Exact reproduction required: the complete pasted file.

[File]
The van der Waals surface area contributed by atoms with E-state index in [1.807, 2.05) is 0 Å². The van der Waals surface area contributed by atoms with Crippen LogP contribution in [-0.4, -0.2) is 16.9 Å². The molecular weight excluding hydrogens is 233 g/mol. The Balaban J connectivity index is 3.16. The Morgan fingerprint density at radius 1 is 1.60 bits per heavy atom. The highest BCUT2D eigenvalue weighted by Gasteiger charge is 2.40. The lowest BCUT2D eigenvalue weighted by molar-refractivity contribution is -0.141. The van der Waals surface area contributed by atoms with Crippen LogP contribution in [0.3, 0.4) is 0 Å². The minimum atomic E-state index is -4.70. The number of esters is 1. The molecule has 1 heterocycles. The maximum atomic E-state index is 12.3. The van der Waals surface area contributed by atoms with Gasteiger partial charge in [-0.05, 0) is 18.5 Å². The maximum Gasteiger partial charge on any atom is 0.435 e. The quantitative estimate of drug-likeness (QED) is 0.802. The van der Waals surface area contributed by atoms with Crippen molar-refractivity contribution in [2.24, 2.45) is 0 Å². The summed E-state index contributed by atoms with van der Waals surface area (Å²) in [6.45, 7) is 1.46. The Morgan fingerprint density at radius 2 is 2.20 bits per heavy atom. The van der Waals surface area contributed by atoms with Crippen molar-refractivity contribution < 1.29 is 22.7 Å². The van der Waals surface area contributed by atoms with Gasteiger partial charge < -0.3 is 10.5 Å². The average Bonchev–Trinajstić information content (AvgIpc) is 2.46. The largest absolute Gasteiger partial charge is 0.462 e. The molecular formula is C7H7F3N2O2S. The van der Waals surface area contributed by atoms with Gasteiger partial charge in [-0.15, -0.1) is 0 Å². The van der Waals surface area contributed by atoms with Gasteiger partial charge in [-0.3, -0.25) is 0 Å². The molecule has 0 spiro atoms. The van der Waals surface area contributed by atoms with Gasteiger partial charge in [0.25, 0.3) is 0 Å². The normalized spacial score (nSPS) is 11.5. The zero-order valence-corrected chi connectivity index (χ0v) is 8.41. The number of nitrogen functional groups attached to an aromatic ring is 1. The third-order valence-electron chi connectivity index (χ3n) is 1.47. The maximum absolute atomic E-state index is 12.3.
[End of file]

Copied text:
The van der Waals surface area contributed by atoms with E-state index in [1.807, 2.05) is 0 Å². The van der Waals surface area contributed by atoms with Crippen LogP contribution in [-0.4, -0.2) is 16.9 Å². The molecular weight excluding hydrogens is 233 g/mol. The Balaban J connectivity index is 3.16. The Morgan fingerprint density at radius 1 is 1.60 bits per heavy atom. The highest BCUT2D eigenvalue weighted by Gasteiger charge is 2.40. The lowest BCUT2D eigenvalue weighted by molar-refractivity contribution is -0.141. The van der Waals surface area contributed by atoms with Crippen LogP contribution in [0.3, 0.4) is 0 Å². The minimum atomic E-state index is -4.70. The number of esters is 1. The molecule has 1 heterocycles. The maximum atomic E-state index is 12.3. The van der Waals surface area contributed by atoms with Gasteiger partial charge in [-0.05, 0) is 18.5 Å². The maximum Gasteiger partial charge on any atom is 0.435 e. The quantitative estimate of drug-likeness (QED) is 0.802. The van der Waals surface area contributed by atoms with Crippen molar-refractivity contribution in [2.24, 2.45) is 0 Å². The summed E-state index contributed by atoms with van der Waals surface area (Å²) in [6.45, 7) is 1.46. The Morgan fingerprint density at radius 2 is 2.20 bits per heavy atom. The van der Waals surface area contributed by atoms with Crippen molar-refractivity contribution < 1.29 is 22.7 Å². The van der Waals surface area contributed by atoms with Gasteiger partial charge < -0.3 is 10.5 Å². The average Bonchev–Trinajstić information content (AvgIpc) is 2.46. The largest absolute Gasteiger partial charge is 0.462 e. The molecular formula is C7H7F3N2O2S. The van der Waals surface area contributed by atoms with Gasteiger partial charge in [-0.15, -0.1) is 0 Å². The van der Waals surface area contributed by atoms with Gasteiger partial charge in [-0.3, -0.25) is 0 Å². The molecule has 0 spiro atoms. The van der Waals surface area contributed by atoms with Gasteiger partial charge in [0.25, 0.3) is 0 Å². The normalized spacial score (nSPS) is 11.5. The zero-order valence-corrected chi connectivity index (χ0v) is 8.41. The number of nitrogen functional groups attached to an aromatic ring is 1. The third-order valence-electron chi connectivity index (χ3n) is 1.47. The maximum absolute atomic E-state index is 12.3.